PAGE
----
Participant Does Not Know - Doug Miller, an FBI agent loaned to the CIA who was part of a plot to withhold the information from the FBI (see 9:30 a.m. - 4:00 p.m. January 5, 2000), will indicate he does not know why he was ordered to withhold the information, but that his superiors may have had a good reason for keeping it from the FBI. Another intelligence source will claim that the CIA withheld the information to keep the FBI away from a sensitive operation to penetrate al-Qaeda. [Congressional Quarterly, 10/1/2008]
CIA Wanted to Keep FBI Off Case - Another unnamed FBI agent loaned to Alec Station before 9/11 will say: “They didn’t want the bureau meddling in their business—that’s why they didn’t tell the FBI. Alec Station… purposely hid from the FBI, purposely refused to tell the bureau that they were following a man in Malaysia who had a visa to come to America. The thing was, they didn’t want… the FBI running over their case.” [Bamford, 2008, pp. 20]
Similar Explanation - Wright is not the first to have made the suggestion that Alhazmi and Almihdhar were protected for recruitment purposes. Investigative journalist Joe Trento reported in 2003 that a former US intelligence official had told him that Alhazmi and Almihdhar were already Saudi Arabian intelligence agents when they entered the US (see August 6, 2003).

Entity Tags: Nawaf Alhazmi, Lawrence Wright, Doug Miller, Saudi General Intelligence Directorate, Central Intelligence Agency, Khalid Almihdhar, Federal Bureau of Investigation

Timeline Tags: Complete 911 Timeline, 9/11 Timeline

Georgetown law professor Marty Lederman, a former Justice Department official under both the Bush and Clinton administrations, notes the recent signing statement from the White House that essentially states President Bush will ignore the newly authorized Detainee Treatment Act (see December 30, 2005). “So much for the president’s assent to the McCain Amendment” (see December 15, 2005), Lederman writes. Of Bush’s signing statement itself, he writes: “Translation: I reserve the constitutional right to waterboard when it will ‘assist’ in protecting the American people from terrorist attacks.… You didn’t think [Vice President] Cheney and [Cheney’s chief of staff David] Addington (see December 30, 2005) were going to go down quietly, did you?” [Marty Lederman, 1/2/2006; Savage, 2007, pp. 225]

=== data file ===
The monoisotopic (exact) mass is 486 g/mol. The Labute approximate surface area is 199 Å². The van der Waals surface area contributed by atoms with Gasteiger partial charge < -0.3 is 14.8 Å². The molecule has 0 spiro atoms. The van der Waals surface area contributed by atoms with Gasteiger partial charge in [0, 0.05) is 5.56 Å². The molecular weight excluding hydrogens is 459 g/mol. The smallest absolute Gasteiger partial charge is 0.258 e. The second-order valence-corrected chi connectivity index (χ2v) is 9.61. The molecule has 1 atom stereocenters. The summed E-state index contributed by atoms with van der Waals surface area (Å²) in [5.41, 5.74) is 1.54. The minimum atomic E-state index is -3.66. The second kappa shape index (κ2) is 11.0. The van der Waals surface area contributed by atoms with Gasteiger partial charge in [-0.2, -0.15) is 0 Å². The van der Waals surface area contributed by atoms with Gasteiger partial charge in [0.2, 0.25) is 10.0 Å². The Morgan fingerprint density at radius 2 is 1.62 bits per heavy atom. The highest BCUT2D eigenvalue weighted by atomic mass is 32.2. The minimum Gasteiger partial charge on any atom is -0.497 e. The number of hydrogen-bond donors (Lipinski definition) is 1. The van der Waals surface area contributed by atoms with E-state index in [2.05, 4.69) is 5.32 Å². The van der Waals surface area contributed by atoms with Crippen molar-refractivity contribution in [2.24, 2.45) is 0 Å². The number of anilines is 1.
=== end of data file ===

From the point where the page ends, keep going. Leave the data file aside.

Entity Tags: Detainee Treatment Act, Martin (“Marty”) Lederman

Timeline Tags: Torture of US Captives

The three Republican senators who co-sponsored the recently passed Detainee Treatment Act prohibiting torture (see December 15, 2005) criticize President Bush for his signing statement indicating that he would not follow the law if he sees fit (see December 30, 2005). Senators John McCain (R-AZ), the primary sponsor of the bill, and John Warner (R-VA) issue a statement rejecting Bush’s signing statement. “We believe the president understands Congress’s intent in passing, by very large majorities, legislation governing the treatment of detainees,” the senators write. “The Congress declined when asked by administration officials to include a presidential waiver of the restrictions included in our legislation. Our committee intends through strict oversight to monitor the administration’s implementation of the new law.” The third co-sponsor, Senator Lindsey Graham (R-SC), says he agrees with the letter, “and would go a little bit further.” Graham says: “I do not believe that any political figure in the country has the ability to set aside any… law of armed conflict that we have adopted or treaties that we have ratified. If we go down that road, it will cause great problems for our troops in future conflicts because [nothing] is to prevent other nations’ leaders from doing the same.” The White House refuses to respond to the senators’ comments. Law professor David Golove, a specialist in executive power issues, says the senators’ statements “mean that the battle lines are drawn” for an escalating fight over the balance of power between the two branches of government. “The president is pointing to his commander in chief power, claiming that it somehow gives him the power to dispense with the law when he’s conducting war,” Golove says. “The senators are saying: ‘Wait a minute, we’ve gone over this. This is a law Congress has passed by very large margins, and you are compelled and bound to comply with it.’” Elisa Massimino of Human Rights First says the senators’ statements should warn military and CIA interrogators that they could be subject to prosecution if they torture or abuse a detainee, regardless of Bush’s signing statement. “That power [to override the law] was explicitly sought by the White House, and it was considered and rejected by the Congress,” she says. “And any US official who relies on legal advice from a government lawyer saying there is a presidential override of a law passed by Congress does so at their peril. Cruel, inhuman, and degrading treatment is illegal.” Golove notes that it is highly unlikely that Attorney General Alberto Gonzales would prosecute anyone for performing actions Bush had authorized. [Boston Globe, 1/5/2006; Savage, 2007, pp. 225-226]

Entity Tags: David Golove, Alberto R. Gonzales, George W. Bush, John W. Warner, John McCain, Lindsey Graham, Elisa Massimino

Timeline Tags: Torture of US Captives